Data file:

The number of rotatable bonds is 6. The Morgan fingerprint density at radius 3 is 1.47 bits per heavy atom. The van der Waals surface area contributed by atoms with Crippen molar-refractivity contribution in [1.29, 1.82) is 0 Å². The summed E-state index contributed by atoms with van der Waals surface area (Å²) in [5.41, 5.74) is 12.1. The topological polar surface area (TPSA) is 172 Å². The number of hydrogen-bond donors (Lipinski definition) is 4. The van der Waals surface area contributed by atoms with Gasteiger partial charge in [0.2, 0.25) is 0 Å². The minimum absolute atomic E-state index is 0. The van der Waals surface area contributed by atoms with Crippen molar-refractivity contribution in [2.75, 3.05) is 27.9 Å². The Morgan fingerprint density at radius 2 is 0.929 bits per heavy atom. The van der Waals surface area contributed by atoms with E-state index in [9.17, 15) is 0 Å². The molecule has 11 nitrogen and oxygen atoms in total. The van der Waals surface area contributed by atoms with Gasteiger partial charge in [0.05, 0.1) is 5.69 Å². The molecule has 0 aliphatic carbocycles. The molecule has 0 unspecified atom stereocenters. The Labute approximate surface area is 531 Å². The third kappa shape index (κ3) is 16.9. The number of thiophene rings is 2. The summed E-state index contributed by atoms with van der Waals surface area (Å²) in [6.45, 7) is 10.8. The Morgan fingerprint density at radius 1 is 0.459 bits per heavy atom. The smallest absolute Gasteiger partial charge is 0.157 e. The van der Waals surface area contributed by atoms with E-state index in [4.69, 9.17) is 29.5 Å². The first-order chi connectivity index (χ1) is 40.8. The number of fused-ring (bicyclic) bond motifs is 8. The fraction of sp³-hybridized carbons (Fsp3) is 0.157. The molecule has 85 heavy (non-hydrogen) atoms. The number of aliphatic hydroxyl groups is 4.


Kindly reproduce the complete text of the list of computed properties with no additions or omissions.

The number of rotatable bonds is 6. The Morgan fingerprint density at radius 3 is 1.47 bits per heavy atom. The van der Waals surface area contributed by atoms with Crippen molar-refractivity contribution in [1.29, 1.82) is 0 Å². The summed E-state index contributed by atoms with van der Waals surface area (Å²) in [5.41, 5.74) is 12.1. The topological polar surface area (TPSA) is 172 Å². The number of hydrogen-bond donors (Lipinski definition) is 4. The van der Waals surface area contributed by atoms with Gasteiger partial charge in [0.2, 0.25) is 0 Å². The minimum absolute atomic E-state index is 0. The van der Waals surface area contributed by atoms with Crippen molar-refractivity contribution in [2.75, 3.05) is 27.9 Å². The Morgan fingerprint density at radius 2 is 0.929 bits per heavy atom. The van der Waals surface area contributed by atoms with E-state index in [9.17, 15) is 0 Å². The molecule has 11 nitrogen and oxygen atoms in total. The van der Waals surface area contributed by atoms with Gasteiger partial charge in [0.05, 0.1) is 5.69 Å². The molecule has 0 aliphatic carbocycles. The molecule has 0 unspecified atom stereocenters. The Labute approximate surface area is 531 Å². The third kappa shape index (κ3) is 16.9. The number of thiophene rings is 2. The summed E-state index contributed by atoms with van der Waals surface area (Å²) in [6.45, 7) is 10.8. The Morgan fingerprint density at radius 1 is 0.459 bits per heavy atom. The smallest absolute Gasteiger partial charge is 0.157 e. The van der Waals surface area contributed by atoms with E-state index in [4.69, 9.17) is 29.5 Å². The first-order chi connectivity index (χ1) is 40.8. The number of fused-ring (bicyclic) bond motifs is 8. The fraction of sp³-hybridized carbons (Fsp3) is 0.157. The molecule has 85 heavy (non-hydrogen) atoms. The number of aliphatic hydroxyl groups is 4.